I always laugh about my first business venture. It's a great story, but also reminds me of valuable business lessons learned early. When I was 12 years old I was presented a interesting opportunity. There was a family acquaintance in Texas who was selling ceramic escargot culturing pots (I kid you not). His problem was that they don't have a lot of snails in Texas... I was contracted to collect snails, put them in empty milk boxes with enough food to be shipped back to Texas. I was to get 25 cents for the large snails, 10 cents for medium and 5 cents for small. Here are some of the lessons I learned about business and scaling:

1. Take care of your customers. I decided that I would pay for shipping since I wanted to make this as streamlined as possible for my buyer. This was a hard decision for a 12 year old, but with some guidance from my business savvy step-father, it made perfect sense.

2. Take care of your product. If snails died during shipment I would not get paid - simple. Therefore, I made sure to pack the milk containers with fresh lettuce and not over crowd my precious "es"cargo. I also paid for expedited shipping to ensure safe and fast delivery of goods.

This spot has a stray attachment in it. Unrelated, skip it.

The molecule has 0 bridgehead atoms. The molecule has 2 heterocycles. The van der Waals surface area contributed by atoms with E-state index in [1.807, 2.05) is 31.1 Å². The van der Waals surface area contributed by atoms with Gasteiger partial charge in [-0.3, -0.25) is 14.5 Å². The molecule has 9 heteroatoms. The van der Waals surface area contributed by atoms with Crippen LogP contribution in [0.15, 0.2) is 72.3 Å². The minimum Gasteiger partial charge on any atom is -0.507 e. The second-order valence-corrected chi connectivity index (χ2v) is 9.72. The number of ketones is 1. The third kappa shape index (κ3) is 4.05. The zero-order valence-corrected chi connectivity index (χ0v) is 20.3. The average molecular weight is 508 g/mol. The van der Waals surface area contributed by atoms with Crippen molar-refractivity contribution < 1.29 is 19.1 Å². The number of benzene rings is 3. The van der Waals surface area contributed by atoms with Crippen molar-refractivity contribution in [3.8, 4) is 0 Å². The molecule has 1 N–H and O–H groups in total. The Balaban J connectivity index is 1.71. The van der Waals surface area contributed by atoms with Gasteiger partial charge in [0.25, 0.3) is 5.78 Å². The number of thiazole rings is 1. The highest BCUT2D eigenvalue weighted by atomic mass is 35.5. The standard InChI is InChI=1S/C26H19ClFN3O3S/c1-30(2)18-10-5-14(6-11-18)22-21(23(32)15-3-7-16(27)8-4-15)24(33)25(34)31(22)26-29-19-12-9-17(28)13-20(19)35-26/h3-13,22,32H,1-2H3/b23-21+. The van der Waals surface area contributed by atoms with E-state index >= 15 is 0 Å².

3. Maximize your opportunity (in other word - scale). After a couple of shipments, my buyer was very pleased, in fact he was in need of more snails. Unfortunately my turf was getting dry as I has scoured my neighborhood for snails at peak times. Therefore, I recruited some school friends as sub-contractors. I paid them 50% of the rate I was making and they we able to source their blocks to keep my shipments regular (we were also keeping the neighbors very happy by riding them of garden pests). One of the worst things that can happen in business is not being prepared to grow. 

4. Retain profits. It's easy for a 12 year old to take what might seem like easy money and blow it on baseball cards and video games... I was making approximately $75 per 2 week shipment depending on the pull and this went on for some time. I hate to sound like a geezer, but that was a lot of money at the time and for someone my age. I have always been money conscious and knew it would be smart to save most of my earnings. It was a good move. I bought Microsoft stock at age 13 and held (later, teenage me decided a car was more important than stock so I sold MSFT at age 17, but that's another story).  

Don't get me wrong, I'm no Warren Buffet or business guru. The point is that there are lessons to be learned from every level of business. Even a lemonade stand can implement the concepts above to be successful. Every business should regularly be thinking about how to scale their business appropriately for optimization. If you're not, I guarantee your competitor is. If you're in a field with no competition then YOU are the only thing holding you back. Sometimes even the snail business can move fast if you take the right approach.